List F, addresses for various electronic and on-line resources
Another update is planned for October 1997, but an editing of
the list needs to be done as it has become very lengthy and not-so-user-friendly.
Anyone interested in helping edit and/or annotate the reading
and resource list should contact Garrett Brown at the numbers
The San Francisco-based team of trainers (Michele Gonzalez Arroyo,
Garrett Brown, Leonor Dionne, Emily Merideth and Susan Teran)
is scheduled to work on the border this summer or fall with the
Frente Autentico del Trabajo (FAT) union confederation. The training
team will conduct the health and safety portion of a several-week
training of new border workplace organizers the union hopes to
recruit and train. Other trainings in the offing for 1998 are
with maquiladora workers along the Arizona-Sonora section of the
border, which encompasses Agua Prieta, Nogales and San Luis Colorado.
UCLA LIBRARY OF SPANISH-LANGUAGE MATERIALS
Coordinator Sonia Alas is moving forward with efforts to establish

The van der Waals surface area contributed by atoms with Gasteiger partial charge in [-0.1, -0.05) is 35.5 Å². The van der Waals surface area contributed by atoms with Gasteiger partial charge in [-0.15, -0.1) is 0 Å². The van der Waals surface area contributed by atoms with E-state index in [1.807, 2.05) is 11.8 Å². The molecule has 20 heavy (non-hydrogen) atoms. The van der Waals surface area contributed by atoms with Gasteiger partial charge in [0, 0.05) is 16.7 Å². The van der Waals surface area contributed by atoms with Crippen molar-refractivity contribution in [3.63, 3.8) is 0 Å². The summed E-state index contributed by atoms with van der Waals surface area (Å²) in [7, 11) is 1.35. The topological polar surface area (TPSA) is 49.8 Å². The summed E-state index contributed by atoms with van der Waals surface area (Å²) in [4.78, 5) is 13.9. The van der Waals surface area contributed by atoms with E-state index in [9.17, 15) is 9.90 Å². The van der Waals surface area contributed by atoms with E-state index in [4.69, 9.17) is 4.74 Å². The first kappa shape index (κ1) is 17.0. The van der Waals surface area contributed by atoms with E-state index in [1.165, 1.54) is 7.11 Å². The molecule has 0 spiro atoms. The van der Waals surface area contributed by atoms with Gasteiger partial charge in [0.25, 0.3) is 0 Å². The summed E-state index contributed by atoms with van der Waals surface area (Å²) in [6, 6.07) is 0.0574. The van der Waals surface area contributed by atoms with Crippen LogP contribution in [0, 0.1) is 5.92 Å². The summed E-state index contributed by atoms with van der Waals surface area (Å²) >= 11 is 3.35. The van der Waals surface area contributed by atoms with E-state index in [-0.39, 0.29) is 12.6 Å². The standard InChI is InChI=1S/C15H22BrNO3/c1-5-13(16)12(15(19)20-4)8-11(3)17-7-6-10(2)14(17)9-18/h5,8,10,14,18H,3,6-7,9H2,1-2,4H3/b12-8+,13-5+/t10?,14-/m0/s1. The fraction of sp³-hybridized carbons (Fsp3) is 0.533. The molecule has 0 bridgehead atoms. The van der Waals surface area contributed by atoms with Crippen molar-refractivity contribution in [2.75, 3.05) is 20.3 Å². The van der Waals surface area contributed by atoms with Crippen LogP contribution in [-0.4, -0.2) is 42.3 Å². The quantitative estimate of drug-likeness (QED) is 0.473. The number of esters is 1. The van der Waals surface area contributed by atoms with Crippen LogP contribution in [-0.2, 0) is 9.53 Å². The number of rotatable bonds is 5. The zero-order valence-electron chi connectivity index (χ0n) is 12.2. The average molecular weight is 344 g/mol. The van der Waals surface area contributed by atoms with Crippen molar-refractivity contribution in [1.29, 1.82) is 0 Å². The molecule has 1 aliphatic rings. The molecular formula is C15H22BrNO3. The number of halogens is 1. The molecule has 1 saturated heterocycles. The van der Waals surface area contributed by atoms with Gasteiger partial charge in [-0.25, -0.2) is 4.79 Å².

an Advisory Committee of leading occupational safety and health
professionals from the U.S., Mexico and Latin America. The Committee
will help develop lists of organizations, government agencies
and corporations throughout the Americas and Spain, which have
safety and health materials. The Committee will also help develop
a classification scheme for the collected materials and for requests,
so as to respond with materials appropriate to the needs, educational
and literacy levels of those requesting copies of materials.
The collection, cataloging and distribution of Spanish-language
materials is being financially and materially supported by the
Pan American Health Organization (PAHO) and the National Institute
for Occupational Safety and Health (NIOSH). The library is based
at the Labor Occupational Safety and Health Program (LOSH) at
UCLA. Anyone interested in the project should contact Sonia Alas
at UCLA LOSH, 1001 Gayley Avenue, Los Angeles, CA 90024, 310-794-0369.
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NOTES FROM THE NETWORK
A meeting of Network members is in the planning stages for the
annual meeting of the American Public Health Association in November
9-13,1997, in Indianapolis, IN. Anyone interested in helping plan
the meeting should contact
Garrett Brown at the numbers above.
The San Francisco AFL-CIO has called a "Western Hemisphere Workers'
Conference Against NAFTA and Privatizations" for November 14-16,
1997, in San Francisco, CA. A Spanish-language call for the historic
initiative has been posted on the Internet and sent to labor organizations
throughout the Americas. The Network hopes to have a presence
at the conference and participate in workshops on safety and health
issues. For more information about the conference contact Ed Rosario